New Casebook (Privacy, Information, and Technology)

Spinoff Cover 2e.jpgApologies for the self-promotion, but in time for this fall semester, Paul Schwartz, Marc Rotenberg, and I will be publishing a short paperback casebook of about 300 pages entitled PRIVACY, INFORMATION, AND TECHNOLOGY (Aspen Publishers, forthcoming mid-July 2006), ISBN: 0735562548.

This book is intended to be an inexpensive volume that adapts the cyberspace and technology materials from our full-length casebook, INFORMATION PRIVACY LAW (Aspen Publishers, 2d ed. 2006). The full-length casebook is about 1000 pages; the shorter paperback book is a more streamlined volume of about 300 pages, focusing exclusively on cyberspace, databases, and technology. Aspen informs me that this shorter paperback adaptation will probably sell at a price between $30 and $35.

The book might be useful as a supplement for cyberlaw or information law courses for instructors who want in-depth coverage of information privacy issues for between 2 to 5 weeks.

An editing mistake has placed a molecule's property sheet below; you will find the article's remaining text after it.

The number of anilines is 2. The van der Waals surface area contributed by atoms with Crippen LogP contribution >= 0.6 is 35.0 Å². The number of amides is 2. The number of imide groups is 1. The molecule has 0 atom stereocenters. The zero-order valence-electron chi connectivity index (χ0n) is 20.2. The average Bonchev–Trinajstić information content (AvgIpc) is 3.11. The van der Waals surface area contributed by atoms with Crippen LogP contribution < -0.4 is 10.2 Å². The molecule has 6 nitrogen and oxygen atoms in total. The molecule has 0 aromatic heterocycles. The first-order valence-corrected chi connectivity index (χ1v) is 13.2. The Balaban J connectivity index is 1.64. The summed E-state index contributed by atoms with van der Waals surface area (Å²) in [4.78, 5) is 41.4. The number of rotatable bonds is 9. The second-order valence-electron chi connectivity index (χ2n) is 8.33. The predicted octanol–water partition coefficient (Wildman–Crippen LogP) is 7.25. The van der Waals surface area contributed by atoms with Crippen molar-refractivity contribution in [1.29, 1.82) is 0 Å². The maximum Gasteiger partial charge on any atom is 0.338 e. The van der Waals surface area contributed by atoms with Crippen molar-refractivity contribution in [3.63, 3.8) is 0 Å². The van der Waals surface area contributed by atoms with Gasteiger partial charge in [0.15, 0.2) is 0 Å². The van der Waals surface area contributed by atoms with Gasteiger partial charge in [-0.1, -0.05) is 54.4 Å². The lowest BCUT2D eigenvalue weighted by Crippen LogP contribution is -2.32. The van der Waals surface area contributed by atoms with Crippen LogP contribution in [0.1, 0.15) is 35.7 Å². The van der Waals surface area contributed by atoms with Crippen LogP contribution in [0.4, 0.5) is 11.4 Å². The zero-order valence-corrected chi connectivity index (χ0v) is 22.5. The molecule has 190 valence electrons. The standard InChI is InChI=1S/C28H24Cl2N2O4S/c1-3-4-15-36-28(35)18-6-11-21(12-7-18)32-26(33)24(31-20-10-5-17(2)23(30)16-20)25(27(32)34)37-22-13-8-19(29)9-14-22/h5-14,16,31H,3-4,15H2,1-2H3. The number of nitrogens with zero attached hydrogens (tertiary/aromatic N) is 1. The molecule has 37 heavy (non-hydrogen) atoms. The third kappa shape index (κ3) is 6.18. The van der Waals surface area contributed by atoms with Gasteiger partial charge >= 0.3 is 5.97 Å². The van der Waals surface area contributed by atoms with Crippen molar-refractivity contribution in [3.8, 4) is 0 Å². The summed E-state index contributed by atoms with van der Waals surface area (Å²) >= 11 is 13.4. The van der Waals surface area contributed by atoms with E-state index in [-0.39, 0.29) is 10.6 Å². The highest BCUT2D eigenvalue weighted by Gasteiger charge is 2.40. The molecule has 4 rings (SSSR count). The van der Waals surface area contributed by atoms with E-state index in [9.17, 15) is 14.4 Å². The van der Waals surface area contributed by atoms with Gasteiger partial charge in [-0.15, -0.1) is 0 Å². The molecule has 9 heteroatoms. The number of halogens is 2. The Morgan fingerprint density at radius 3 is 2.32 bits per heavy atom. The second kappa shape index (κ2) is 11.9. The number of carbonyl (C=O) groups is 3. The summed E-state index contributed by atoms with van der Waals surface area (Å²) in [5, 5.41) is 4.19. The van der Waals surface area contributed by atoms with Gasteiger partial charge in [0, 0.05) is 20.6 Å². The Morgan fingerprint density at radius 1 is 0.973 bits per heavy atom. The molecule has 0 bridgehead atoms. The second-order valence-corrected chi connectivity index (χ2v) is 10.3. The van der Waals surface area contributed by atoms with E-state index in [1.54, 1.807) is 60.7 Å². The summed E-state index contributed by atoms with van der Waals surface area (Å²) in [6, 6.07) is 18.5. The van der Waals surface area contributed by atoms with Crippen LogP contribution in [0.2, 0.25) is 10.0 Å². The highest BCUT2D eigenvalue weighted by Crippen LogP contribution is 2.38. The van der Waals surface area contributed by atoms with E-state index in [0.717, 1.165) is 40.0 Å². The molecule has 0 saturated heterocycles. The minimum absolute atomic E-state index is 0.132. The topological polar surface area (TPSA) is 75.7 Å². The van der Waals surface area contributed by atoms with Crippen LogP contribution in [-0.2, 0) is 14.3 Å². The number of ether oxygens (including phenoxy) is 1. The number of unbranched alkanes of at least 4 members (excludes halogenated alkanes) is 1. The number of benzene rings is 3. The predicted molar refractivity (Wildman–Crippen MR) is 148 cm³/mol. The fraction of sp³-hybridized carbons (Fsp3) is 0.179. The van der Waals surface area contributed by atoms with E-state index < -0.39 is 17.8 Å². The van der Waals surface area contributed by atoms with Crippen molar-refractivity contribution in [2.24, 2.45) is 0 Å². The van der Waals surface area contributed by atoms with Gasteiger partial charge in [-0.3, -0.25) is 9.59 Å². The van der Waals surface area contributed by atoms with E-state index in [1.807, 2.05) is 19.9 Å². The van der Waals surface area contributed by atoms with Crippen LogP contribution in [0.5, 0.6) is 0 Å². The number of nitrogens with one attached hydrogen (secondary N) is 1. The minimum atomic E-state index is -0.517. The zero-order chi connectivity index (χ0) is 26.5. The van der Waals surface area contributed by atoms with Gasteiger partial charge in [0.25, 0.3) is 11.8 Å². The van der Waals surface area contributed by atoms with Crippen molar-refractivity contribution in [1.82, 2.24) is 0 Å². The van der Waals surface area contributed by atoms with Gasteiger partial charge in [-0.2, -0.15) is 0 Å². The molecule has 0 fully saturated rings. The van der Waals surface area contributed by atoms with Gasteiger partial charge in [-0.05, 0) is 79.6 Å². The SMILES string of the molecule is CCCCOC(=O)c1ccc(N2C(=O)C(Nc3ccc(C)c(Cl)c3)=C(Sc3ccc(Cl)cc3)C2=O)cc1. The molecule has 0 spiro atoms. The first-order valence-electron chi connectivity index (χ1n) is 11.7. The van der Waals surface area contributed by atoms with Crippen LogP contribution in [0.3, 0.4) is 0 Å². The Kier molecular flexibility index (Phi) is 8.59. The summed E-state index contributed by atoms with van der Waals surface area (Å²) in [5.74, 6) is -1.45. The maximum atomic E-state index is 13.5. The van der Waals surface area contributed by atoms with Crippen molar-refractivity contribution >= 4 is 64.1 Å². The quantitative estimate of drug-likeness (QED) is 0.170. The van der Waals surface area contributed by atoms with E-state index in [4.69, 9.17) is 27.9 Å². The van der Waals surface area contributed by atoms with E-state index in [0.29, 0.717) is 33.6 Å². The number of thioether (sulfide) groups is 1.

More information about the book is here. If you’re interested in getting on the list to obtain a review copy of the book (available in mid-July), please send an email to Daniel Eckroad.

The table of contents is available here. A summary of the book’s contents is after the fold.


SUMMARY OF CONTENTS

1. INTRODUCTION

A. Information Privacy, Technology, and the Law

B. Information Privacy Law: Origins and Types

C. Philosophical Perspectives

2. LAW ENFORCEMENT, TECHNOLOGY, AND SURVEILLANCE

A. The Fourth Amendment and Emerging Technology

B. Federal Electronic Surveillance Law

C. Government Computer Searches

3. PRIVACY AND GOVERNMENT RECORDS AND DATABASES

A. Public Access to Government Records

B. Government Records of Personal Information

C. Identification

4. PRIVACY, BUSINESS RECORDS, AND FINANCIAL INFORMATION

A. The Collection and Use of Personal Data

B. Regulating Business Records and Databases

C. Spam

D. Identity Theft

E. Financial Information

F. Government Access to Financial and Business Records

G. Privacy Policies: Private vs. Public Enforcement

H. Anonymity

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1 Response

  1. Dissent says:

    It looks great, Daniel, and even though IANAL, I’ll be ordering a copy when it becomes available. The topic is not just of interest to those teaching or studying law. We’ve put mention of the book on our news site today. Please post something here when it’s actually out so we can plug it again. 🙂